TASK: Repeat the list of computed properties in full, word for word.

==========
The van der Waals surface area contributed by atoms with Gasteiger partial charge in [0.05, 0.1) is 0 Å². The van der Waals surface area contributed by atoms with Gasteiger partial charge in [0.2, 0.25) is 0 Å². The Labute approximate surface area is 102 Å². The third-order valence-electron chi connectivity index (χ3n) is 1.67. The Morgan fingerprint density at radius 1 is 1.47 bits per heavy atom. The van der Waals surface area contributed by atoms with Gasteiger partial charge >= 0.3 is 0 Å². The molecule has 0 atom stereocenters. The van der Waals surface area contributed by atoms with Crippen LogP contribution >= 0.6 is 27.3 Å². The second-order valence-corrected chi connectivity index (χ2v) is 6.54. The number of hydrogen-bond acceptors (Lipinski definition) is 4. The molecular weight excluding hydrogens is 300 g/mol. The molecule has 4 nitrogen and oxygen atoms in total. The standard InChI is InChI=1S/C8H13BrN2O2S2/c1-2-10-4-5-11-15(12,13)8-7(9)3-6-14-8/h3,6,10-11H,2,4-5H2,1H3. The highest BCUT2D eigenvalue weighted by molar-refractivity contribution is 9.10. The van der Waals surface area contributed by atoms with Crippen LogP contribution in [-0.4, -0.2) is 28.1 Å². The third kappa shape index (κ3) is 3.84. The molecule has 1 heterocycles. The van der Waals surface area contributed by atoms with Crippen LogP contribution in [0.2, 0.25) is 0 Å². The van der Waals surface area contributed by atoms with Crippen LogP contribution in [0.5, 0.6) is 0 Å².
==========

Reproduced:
The van der Waals surface area contributed by atoms with Gasteiger partial charge in [0.05, 0.1) is 0 Å². The van der Waals surface area contributed by atoms with Gasteiger partial charge in [0.2, 0.25) is 0 Å². The Labute approximate surface area is 102 Å². The third-order valence-electron chi connectivity index (χ3n) is 1.67. The Morgan fingerprint density at radius 1 is 1.47 bits per heavy atom. The van der Waals surface area contributed by atoms with Gasteiger partial charge >= 0.3 is 0 Å². The molecule has 0 atom stereocenters. The van der Waals surface area contributed by atoms with Crippen LogP contribution >= 0.6 is 27.3 Å². The second-order valence-corrected chi connectivity index (χ2v) is 6.54. The number of hydrogen-bond acceptors (Lipinski definition) is 4. The molecular weight excluding hydrogens is 300 g/mol. The molecule has 4 nitrogen and oxygen atoms in total. The standard InChI is InChI=1S/C8H13BrN2O2S2/c1-2-10-4-5-11-15(12,13)8-7(9)3-6-14-8/h3,6,10-11H,2,4-5H2,1H3. The highest BCUT2D eigenvalue weighted by molar-refractivity contribution is 9.10. The van der Waals surface area contributed by atoms with Crippen LogP contribution in [-0.4, -0.2) is 28.1 Å². The third kappa shape index (κ3) is 3.84. The molecule has 1 heterocycles. The van der Waals surface area contributed by atoms with Crippen LogP contribution in [0.2, 0.25) is 0 Å². The van der Waals surface area contributed by atoms with Crippen LogP contribution in [0.5, 0.6) is 0 Å².